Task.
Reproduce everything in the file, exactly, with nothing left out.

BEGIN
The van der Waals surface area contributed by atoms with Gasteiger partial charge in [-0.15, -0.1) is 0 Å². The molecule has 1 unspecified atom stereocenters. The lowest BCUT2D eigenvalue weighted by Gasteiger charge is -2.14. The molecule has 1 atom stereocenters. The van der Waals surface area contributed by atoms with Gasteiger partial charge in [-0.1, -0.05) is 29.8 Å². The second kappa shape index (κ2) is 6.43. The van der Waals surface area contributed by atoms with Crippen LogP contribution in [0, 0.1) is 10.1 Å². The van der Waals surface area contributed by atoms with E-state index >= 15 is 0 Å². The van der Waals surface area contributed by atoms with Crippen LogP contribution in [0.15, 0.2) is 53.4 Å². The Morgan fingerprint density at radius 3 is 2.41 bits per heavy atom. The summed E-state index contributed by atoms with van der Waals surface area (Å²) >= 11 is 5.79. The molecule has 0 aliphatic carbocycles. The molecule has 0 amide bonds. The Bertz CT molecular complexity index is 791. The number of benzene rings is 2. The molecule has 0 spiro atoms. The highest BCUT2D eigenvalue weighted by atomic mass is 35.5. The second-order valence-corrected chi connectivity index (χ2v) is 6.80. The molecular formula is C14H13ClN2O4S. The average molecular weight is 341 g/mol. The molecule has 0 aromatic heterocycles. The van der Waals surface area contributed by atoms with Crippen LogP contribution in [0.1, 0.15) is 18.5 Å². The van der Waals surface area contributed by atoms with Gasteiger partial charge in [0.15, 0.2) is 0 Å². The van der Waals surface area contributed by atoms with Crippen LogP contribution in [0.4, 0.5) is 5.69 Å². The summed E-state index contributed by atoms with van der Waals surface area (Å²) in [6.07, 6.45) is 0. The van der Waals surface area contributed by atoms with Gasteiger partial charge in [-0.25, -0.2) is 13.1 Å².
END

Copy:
The van der Waals surface area contributed by atoms with Gasteiger partial charge in [-0.15, -0.1) is 0 Å². The molecule has 1 unspecified atom stereocenters. The lowest BCUT2D eigenvalue weighted by Gasteiger charge is -2.14. The molecule has 1 atom stereocenters. The van der Waals surface area contributed by atoms with Gasteiger partial charge in [-0.1, -0.05) is 29.8 Å². The second kappa shape index (κ2) is 6.43. The van der Waals surface area contributed by atoms with Crippen LogP contribution in [0, 0.1) is 10.1 Å². The van der Waals surface area contributed by atoms with E-state index >= 15 is 0 Å². The van der Waals surface area contributed by atoms with Crippen LogP contribution in [0.15, 0.2) is 53.4 Å². The Morgan fingerprint density at radius 3 is 2.41 bits per heavy atom. The summed E-state index contributed by atoms with van der Waals surface area (Å²) >= 11 is 5.79. The molecule has 0 aliphatic carbocycles. The molecule has 0 amide bonds. The Bertz CT molecular complexity index is 791. The number of benzene rings is 2. The molecule has 0 spiro atoms. The highest BCUT2D eigenvalue weighted by atomic mass is 35.5. The second-order valence-corrected chi connectivity index (χ2v) is 6.80. The molecular formula is C14H13ClN2O4S. The average molecular weight is 341 g/mol. The molecule has 0 aromatic heterocycles. The van der Waals surface area contributed by atoms with Crippen LogP contribution in [0.1, 0.15) is 18.5 Å². The van der Waals surface area contributed by atoms with Gasteiger partial charge in [0.15, 0.2) is 0 Å². The van der Waals surface area contributed by atoms with Crippen LogP contribution in [0.4, 0.5) is 5.69 Å². The summed E-state index contributed by atoms with van der Waals surface area (Å²) in [6.07, 6.45) is 0. The van der Waals surface area contributed by atoms with Gasteiger partial charge in [-0.25, -0.2) is 13.1 Å².